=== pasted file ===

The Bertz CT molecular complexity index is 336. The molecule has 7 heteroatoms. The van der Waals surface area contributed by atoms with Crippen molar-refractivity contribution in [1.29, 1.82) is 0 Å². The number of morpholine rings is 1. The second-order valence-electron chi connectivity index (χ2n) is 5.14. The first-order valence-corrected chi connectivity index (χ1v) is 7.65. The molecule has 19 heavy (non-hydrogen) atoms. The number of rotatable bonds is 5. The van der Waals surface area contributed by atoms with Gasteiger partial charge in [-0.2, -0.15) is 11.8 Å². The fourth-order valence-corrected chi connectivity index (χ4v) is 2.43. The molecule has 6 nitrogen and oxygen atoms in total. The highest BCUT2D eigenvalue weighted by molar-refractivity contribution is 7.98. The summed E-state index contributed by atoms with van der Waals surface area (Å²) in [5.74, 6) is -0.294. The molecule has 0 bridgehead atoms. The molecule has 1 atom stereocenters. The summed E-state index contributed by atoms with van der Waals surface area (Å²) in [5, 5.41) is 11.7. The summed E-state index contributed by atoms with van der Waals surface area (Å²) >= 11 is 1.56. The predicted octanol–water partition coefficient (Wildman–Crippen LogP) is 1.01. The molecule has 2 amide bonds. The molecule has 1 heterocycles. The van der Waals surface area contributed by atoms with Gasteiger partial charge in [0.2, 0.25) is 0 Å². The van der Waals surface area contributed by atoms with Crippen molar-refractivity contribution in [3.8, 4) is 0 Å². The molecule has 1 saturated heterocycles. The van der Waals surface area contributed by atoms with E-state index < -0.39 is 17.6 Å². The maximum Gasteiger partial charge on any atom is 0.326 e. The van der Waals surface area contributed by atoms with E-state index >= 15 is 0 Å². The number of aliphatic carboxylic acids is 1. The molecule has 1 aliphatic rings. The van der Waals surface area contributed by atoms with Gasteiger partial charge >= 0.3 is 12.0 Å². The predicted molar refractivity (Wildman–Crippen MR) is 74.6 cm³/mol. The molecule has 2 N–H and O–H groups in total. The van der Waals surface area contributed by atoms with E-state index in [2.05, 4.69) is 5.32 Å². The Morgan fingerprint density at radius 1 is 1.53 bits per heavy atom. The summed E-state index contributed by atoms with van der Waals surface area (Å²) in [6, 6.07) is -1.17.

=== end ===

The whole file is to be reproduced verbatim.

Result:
The Bertz CT molecular complexity index is 336. The molecule has 7 heteroatoms. The van der Waals surface area contributed by atoms with Crippen molar-refractivity contribution in [1.29, 1.82) is 0 Å². The number of morpholine rings is 1. The second-order valence-electron chi connectivity index (χ2n) is 5.14. The first-order valence-corrected chi connectivity index (χ1v) is 7.65. The molecule has 19 heavy (non-hydrogen) atoms. The number of rotatable bonds is 5. The van der Waals surface area contributed by atoms with Gasteiger partial charge in [-0.2, -0.15) is 11.8 Å². The fourth-order valence-corrected chi connectivity index (χ4v) is 2.43. The molecule has 6 nitrogen and oxygen atoms in total. The highest BCUT2D eigenvalue weighted by molar-refractivity contribution is 7.98. The summed E-state index contributed by atoms with van der Waals surface area (Å²) in [5.74, 6) is -0.294. The molecule has 0 bridgehead atoms. The molecule has 1 atom stereocenters. The summed E-state index contributed by atoms with van der Waals surface area (Å²) in [5, 5.41) is 11.7. The summed E-state index contributed by atoms with van der Waals surface area (Å²) >= 11 is 1.56. The predicted octanol–water partition coefficient (Wildman–Crippen LogP) is 1.01. The molecule has 2 amide bonds. The molecule has 1 heterocycles. The van der Waals surface area contributed by atoms with Gasteiger partial charge in [0.2, 0.25) is 0 Å². The van der Waals surface area contributed by atoms with Crippen molar-refractivity contribution in [3.8, 4) is 0 Å². The molecule has 1 saturated heterocycles. The van der Waals surface area contributed by atoms with E-state index < -0.39 is 17.6 Å². The maximum Gasteiger partial charge on any atom is 0.326 e. The van der Waals surface area contributed by atoms with E-state index >= 15 is 0 Å². The number of aliphatic carboxylic acids is 1. The molecule has 1 aliphatic rings. The van der Waals surface area contributed by atoms with Gasteiger partial charge >= 0.3 is 12.0 Å². The predicted molar refractivity (Wildman–Crippen MR) is 74.6 cm³/mol. The molecule has 2 N–H and O–H groups in total. The van der Waals surface area contributed by atoms with E-state index in [2.05, 4.69) is 5.32 Å². The Morgan fingerprint density at radius 1 is 1.53 bits per heavy atom. The summed E-state index contributed by atoms with van der Waals surface area (Å²) in [6, 6.07) is -1.17.